• Melena with clear suspicion of an upper GI source


      • Hematochezia with an anorectal source clearly seen on sigmoidoscopy


      • Surveillance after curative resection for colon cancer, to rule out a cancer recurrence on the suture line


      • Routine evaluation before elective noncolonic abdominal surgery with no symptoms related to the colon or rectum


      31.2.2.3 Contraindications






      • There are similar to those for sigmoidoscopy but also include situations where the patient is unable to cooperate and/or cannot be adequately sedated.


      31.2.2.4 High-Risk Situations (Relative Contraindications)






      • Uncontrolled lower GI bleeding (hemodynamic instability)


      • Recent colorectal surgery/immediate postoperative stage


      • Multiple pelvic surgeries in the past


      • Severe chronic obstructive pulmonary disease or severe arteriosclerotic heart disease


      • Acute or recent myocardial infarction/pulmonary embolism


      • Very large and/or symptomatic abdominal aortic aneurysm


      • Pregnancy in the second or third trimester


      31.2.2.5 Patient Preparation



      Informed Consent on the Basis of Information Given to the Patient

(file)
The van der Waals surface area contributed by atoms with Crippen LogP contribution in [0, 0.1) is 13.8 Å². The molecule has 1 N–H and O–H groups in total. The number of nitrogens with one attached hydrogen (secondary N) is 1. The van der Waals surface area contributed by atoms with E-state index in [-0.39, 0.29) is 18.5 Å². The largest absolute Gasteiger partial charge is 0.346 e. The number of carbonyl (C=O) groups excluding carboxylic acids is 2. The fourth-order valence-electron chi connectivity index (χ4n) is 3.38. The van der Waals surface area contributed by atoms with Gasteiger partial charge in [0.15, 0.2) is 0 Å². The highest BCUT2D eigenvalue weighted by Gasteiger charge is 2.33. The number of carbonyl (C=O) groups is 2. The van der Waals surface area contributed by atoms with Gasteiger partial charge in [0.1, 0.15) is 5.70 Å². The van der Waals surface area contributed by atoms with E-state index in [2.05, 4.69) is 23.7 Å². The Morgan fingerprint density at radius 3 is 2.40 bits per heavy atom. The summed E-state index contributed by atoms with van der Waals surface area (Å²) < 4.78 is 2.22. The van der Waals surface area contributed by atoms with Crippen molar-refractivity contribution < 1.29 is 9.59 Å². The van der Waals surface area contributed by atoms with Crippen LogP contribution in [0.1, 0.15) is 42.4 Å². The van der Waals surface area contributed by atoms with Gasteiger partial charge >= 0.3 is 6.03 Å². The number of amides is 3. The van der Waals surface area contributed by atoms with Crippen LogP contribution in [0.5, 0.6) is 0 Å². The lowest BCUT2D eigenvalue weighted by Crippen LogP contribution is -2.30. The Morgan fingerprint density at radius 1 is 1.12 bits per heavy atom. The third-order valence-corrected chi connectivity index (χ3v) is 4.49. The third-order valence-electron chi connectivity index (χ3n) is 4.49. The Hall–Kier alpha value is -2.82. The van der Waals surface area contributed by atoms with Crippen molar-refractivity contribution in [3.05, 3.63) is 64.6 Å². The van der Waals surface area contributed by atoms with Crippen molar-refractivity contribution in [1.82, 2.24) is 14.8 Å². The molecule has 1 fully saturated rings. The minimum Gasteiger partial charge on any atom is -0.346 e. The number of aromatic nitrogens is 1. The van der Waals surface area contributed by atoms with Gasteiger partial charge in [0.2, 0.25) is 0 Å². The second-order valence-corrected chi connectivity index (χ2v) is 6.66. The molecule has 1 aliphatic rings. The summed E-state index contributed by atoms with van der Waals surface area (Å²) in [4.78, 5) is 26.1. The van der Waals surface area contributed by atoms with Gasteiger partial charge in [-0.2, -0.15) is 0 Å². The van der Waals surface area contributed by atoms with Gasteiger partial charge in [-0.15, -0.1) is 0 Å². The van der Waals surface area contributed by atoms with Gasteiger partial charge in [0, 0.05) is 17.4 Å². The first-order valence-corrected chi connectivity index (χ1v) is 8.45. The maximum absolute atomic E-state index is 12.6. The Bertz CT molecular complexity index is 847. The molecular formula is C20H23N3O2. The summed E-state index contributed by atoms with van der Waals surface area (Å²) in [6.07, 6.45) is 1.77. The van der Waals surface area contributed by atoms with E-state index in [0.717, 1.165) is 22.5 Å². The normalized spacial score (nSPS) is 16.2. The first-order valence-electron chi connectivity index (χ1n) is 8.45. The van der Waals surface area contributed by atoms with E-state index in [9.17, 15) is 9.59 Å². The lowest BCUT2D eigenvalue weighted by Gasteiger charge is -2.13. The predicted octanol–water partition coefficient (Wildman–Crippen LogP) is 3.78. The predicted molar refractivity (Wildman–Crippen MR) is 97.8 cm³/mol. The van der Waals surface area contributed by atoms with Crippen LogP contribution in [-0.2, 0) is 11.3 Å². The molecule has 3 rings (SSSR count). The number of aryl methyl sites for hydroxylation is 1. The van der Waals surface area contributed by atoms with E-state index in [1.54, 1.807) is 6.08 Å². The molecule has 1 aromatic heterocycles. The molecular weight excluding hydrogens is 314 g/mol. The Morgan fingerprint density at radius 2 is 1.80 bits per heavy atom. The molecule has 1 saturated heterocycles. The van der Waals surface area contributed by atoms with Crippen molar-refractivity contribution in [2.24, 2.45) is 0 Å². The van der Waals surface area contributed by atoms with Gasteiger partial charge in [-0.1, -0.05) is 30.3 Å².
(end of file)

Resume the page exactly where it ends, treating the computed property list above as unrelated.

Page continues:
• Patient preparation is similar to that for sigmoidoscopy and includes providing the patient with a description of the technique and information about the possibility of biopsy, polypectomy, and other applicable procedures.


      Bowel Preparation

      Thorough bowel cleaning is mandatory. A wide variety of methods use dietary restrictions with various purgatives and laxatives. Diet and cathartics, gut lavage, and phosphates are three commonly used options.


      Diet and Cathartics

      The patient should ingest clear liquids for 72 h or a low residual diet for 1–3 days. Cathartics such as magnesium citrate and bisacodyl should be used. A tap-water enema should be administered the evening or morning before the procedure.


      Gut Lavage

      Peroral gut lavage with osmotically balanced electrolyte solutions such as polyethylene glycol electrolyte lavage solution (volume, 2–4 L; lavage rate, 1.5 L/h) should be performed. Several adverse experiences have been reported, including disagreeable taste, hypothermia, feeling of fullness, nausea, bloating, aspiration, reactivation of bleeding, esophageal tear, perforation, pill malabsorption, and allergic reaction (angioedema, urticaria, anaphylaxis).